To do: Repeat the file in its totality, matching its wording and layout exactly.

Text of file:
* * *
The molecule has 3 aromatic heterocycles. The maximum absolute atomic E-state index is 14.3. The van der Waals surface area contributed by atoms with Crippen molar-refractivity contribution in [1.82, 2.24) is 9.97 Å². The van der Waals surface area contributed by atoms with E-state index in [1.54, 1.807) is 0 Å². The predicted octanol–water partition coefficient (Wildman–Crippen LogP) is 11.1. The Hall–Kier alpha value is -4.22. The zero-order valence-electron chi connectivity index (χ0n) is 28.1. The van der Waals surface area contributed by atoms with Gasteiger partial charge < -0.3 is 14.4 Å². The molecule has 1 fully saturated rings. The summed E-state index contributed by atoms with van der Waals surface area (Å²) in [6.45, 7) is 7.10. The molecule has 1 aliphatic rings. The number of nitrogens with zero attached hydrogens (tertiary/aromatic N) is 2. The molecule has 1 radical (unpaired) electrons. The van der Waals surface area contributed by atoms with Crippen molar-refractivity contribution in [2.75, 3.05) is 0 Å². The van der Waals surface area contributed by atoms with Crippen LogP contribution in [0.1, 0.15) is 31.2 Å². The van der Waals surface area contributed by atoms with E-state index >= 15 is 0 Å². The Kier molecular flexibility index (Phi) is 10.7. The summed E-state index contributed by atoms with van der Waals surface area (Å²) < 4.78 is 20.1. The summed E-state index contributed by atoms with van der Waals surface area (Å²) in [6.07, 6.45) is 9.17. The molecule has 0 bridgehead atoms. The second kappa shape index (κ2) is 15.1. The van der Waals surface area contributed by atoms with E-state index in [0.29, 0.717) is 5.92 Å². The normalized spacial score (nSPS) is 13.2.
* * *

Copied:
The molecule has 3 aromatic heterocycles. The maximum absolute atomic E-state index is 14.3. The van der Waals surface area contributed by atoms with Crippen molar-refractivity contribution in [1.82, 2.24) is 9.97 Å². The van der Waals surface area contributed by atoms with E-state index in [1.54, 1.807) is 0 Å². The predicted octanol–water partition coefficient (Wildman–Crippen LogP) is 11.1. The Hall–Kier alpha value is -4.22. The zero-order valence-electron chi connectivity index (χ0n) is 28.1. The van der Waals surface area contributed by atoms with Gasteiger partial charge < -0.3 is 14.4 Å². The molecule has 1 fully saturated rings. The summed E-state index contributed by atoms with van der Waals surface area (Å²) in [6.45, 7) is 7.10. The molecule has 1 aliphatic rings. The number of nitrogens with zero attached hydrogens (tertiary/aromatic N) is 2. The molecule has 1 radical (unpaired) electrons. The van der Waals surface area contributed by atoms with Crippen molar-refractivity contribution in [2.75, 3.05) is 0 Å². The van der Waals surface area contributed by atoms with Crippen LogP contribution in [0.1, 0.15) is 31.2 Å². The van der Waals surface area contributed by atoms with E-state index >= 15 is 0 Å². The Kier molecular flexibility index (Phi) is 10.7. The summed E-state index contributed by atoms with van der Waals surface area (Å²) < 4.78 is 20.1. The summed E-state index contributed by atoms with van der Waals surface area (Å²) in [6.07, 6.45) is 9.17. The molecule has 0 bridgehead atoms. The second kappa shape index (κ2) is 15.1. The van der Waals surface area contributed by atoms with E-state index in [0.29, 0.717) is 5.92 Å². The normalized spacial score (nSPS) is 13.2.